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tv   BBC World News America  PBS  September 24, 2013 5:30pm-6:00pm EDT

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rights of the iranian people, while giving the world confidence that the iranian program is peaceful. , conciliatory words will have to be matched by actions that are transparent and verifiable. >> the americans and the iranians or for once being polite about talking to each other. president obama also mentioned other crises. >> the convulsions in the middle east and north africa, and old order is upended and people grapple with what comes next. tehran stillin ane the old messages about evil america. the hope is the actions of a new president might make dealing with what comes next in the middle east a little less difficult. rouhani has made appeals to the
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west, arriving in new york and then tweeting the news, presenting himself as pragmatic and modern. in the end, he met the french president, not the american one, but her real dialogue between iran and america, if it happens, could change a lot. all the crises connected in different ways. the one about iran's nuclear program is smoldering, but has the potential to be the most dangerous of the mall, which is why they are pursuing a diplomatic opening here at the u.n. this week. but to make it work, of the iranians and the americans are going to have to show much more flexibility than they have in the past. people, not just demonstrators at the u.n. in recent years, a fundamental split in the middle east has been friends of america versus friends of iran. but bridging that gap is the diplomatic link the middle east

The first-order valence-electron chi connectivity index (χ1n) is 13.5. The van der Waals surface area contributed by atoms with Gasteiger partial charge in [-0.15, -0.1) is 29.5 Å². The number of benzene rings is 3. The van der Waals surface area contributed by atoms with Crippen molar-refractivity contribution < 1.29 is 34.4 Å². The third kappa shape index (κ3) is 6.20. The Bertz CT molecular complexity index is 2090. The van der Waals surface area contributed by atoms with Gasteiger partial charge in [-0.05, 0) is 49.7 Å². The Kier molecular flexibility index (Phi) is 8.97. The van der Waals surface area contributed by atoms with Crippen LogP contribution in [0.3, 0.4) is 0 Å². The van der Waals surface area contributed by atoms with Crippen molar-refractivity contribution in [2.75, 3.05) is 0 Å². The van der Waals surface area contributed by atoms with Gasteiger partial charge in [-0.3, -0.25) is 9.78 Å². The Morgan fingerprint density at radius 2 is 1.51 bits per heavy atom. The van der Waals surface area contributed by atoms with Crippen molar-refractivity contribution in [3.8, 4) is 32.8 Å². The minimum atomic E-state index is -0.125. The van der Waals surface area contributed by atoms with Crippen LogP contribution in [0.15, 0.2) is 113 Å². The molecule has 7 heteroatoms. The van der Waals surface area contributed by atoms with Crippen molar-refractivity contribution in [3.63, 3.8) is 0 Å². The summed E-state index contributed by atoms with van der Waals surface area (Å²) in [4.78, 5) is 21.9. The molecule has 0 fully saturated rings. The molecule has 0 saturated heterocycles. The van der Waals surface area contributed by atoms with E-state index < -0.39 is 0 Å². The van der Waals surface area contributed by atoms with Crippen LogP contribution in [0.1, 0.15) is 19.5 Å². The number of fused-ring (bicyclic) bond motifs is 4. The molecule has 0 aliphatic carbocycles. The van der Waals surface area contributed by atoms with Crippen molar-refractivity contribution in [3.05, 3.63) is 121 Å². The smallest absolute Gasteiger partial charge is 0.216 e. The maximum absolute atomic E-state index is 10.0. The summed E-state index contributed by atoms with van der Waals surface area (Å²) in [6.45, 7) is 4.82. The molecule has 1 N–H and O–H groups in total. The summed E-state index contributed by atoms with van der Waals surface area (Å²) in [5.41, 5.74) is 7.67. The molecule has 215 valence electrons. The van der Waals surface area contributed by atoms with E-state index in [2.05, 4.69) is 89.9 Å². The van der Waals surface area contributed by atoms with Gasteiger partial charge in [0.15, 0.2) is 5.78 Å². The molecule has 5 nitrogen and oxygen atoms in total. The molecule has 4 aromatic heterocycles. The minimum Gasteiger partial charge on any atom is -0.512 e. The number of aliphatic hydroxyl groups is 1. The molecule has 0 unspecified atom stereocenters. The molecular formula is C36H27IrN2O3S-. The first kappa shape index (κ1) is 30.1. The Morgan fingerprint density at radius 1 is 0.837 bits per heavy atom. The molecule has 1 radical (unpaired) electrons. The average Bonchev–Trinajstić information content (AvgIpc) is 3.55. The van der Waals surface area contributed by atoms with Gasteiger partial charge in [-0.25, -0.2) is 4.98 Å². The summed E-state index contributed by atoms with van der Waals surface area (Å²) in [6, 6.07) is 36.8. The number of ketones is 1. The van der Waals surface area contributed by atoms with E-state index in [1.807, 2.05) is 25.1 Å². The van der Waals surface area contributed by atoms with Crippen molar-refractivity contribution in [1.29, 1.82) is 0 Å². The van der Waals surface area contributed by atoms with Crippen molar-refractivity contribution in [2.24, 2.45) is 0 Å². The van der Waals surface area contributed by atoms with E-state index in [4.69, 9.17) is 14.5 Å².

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needs most right now. jeremy bowen, bbc news, new york. >> for the latest from the united nations, laura is there. we will look at what president rouhani said during his address a little bit later on. i want to talk to you about the meeting that didn't happen. why did the iranians decide not to meet president obama? >> perhaps you can see why in a president rouhani's speech. he still needed to take a hard line against america while holding out an olive branch. the president of iran has said the reason there was no meeting over the chocolate mousse and the tuna tartare that was served is because alcohol was being served at that lunch. the americans are saying the meeting was too complicated for the iranians. it was because of the internal dynamics in iran, clearly